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Light Microscopy Module (LMM)

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The Light Microscopy Module (LMM) is a modified commercial, highly flexible, state-of-the-art light imaging microscope facility that provides researchers with powerful diagnostic hardware and software onboard the International Space Station (ISS). The LMM enables novel research of microscopic phenomena in microgravity, with the capability of remotely acquiring and downloading digital images and videos across many levels of magnification. The way that matter is organized and moves on the microscopic level profoundly affects the macroscopic world and an understanding of such processes helps scientists and engineers build more efficient materials and machines both for both the earth and space environments.

Advanced Colloids Experiments (ACE)

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To remove gravitational jamming and sedimentation so that it is possible to observe how order arises out of disorder and to learn to control this process. Small colloidal particles can be used to model atomic systems and to engineer new systems. Colloids are big enough (in comparison to atoms) to be seen and big enough and consequently slow enough that their evolution can be recorded with a camera. With a confocal microscope, templates and grids, we can observe this process in 3-d and learn to control it.

Flow Boiling and Condensation Experiment (FBCE)


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The proposed research aims to develop an integrated two-phase flow boiling/condensation facility for the International Space Station (ISS) to serve as a primary platform for obtaining two-phase flow and heat transfer data in microgravity. By comparing the microgravity data against those obtained in Earth’s gravity, it will be possible to ascertain the influence of body force on two-phase transport phenomena in pursuit of mechanistic models as well as correlations, and to help determine the minimum flow criteria to ensure gravity independent flow boiling and condensation. This research will be a joint effort between the Purdue University Boiling and Two-Phase Flow Laboratory (BTPFL) and the NASA Glenn Research Center. Personnel from the two organizations combine extensive experience in research and development of both flow boiling and condensation systems, and in conducting microgravity experiments.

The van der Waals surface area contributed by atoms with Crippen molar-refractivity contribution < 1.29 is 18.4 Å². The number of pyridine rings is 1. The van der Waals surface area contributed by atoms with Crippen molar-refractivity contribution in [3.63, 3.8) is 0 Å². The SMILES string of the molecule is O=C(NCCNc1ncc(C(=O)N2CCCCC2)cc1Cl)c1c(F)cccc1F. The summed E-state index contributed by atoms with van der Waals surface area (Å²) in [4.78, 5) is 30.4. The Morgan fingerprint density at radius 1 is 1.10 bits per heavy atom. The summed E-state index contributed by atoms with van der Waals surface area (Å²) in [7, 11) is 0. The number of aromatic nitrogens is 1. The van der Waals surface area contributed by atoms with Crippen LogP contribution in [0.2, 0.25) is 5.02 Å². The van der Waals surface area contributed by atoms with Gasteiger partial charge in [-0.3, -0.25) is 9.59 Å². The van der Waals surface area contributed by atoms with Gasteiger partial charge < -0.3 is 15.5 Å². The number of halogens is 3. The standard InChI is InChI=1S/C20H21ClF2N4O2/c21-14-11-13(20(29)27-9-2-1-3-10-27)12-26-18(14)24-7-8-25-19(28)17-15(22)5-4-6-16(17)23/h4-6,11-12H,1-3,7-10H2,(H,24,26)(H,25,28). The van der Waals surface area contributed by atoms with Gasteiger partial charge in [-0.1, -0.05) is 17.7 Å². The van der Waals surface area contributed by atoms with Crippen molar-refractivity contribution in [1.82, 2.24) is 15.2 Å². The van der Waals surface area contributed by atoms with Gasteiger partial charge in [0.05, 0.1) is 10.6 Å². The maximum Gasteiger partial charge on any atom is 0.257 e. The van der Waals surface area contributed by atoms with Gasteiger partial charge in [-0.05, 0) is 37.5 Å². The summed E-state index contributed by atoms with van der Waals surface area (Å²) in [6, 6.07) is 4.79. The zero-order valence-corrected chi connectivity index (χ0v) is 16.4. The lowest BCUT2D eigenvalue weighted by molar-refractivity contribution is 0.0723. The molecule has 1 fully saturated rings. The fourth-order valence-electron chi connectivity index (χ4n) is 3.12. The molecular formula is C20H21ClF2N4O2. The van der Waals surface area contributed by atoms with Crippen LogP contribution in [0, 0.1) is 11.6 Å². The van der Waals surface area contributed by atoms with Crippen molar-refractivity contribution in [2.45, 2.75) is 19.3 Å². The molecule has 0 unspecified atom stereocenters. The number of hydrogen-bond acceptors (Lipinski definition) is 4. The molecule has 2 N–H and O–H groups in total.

Constrained Vapor Bubble (CVB)

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The thermophysical principles underlying change-of-phase heat transfer systems are not well understood in microgravity conditions and are less than optimized even in earth gravity. This experiment proposes basic experimental and theoretical studies of the nonisothermal Constrained Vapor Bubble (CVB) under microgravity conditions. The CVB represents a passive, wickless heat pipe ideally suited to obtain engineering and fundamental data on phase change heat transfer driven by interfacial phenomena. The proposed study represents a basic scientific study in interfacial phenomena, microgravity fluid physics and thermodynamics, a basic study in thermal transport and an engineering study of a passive heat exchanger. This optical study of vapor bubbles constrained in transparent glass cells at variable temperature increases the basic understanding of heat and mass transfer at phase-change interfaces. The information obtained from the study optimizes the design and operation of passive heat transfer devices for earth and microgravity environments and is critically important for the successful completion of long-term lunar and Mars missions.

Advanced Plant EXperiments (APEX)


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Advanced Plant EXperiments-03-1 (APEX-03-1) continues a highly successful investigation into the effects of microgravity on the development of roots and cells on plant seedlings. The experiment uses the model plant Arabidopsis thaliana, or thale cress, which is grown in Petri plates for a specified duration. After the growth period, the plants are photographed, harvested, and preserved for return to Earth and detailed analysis.

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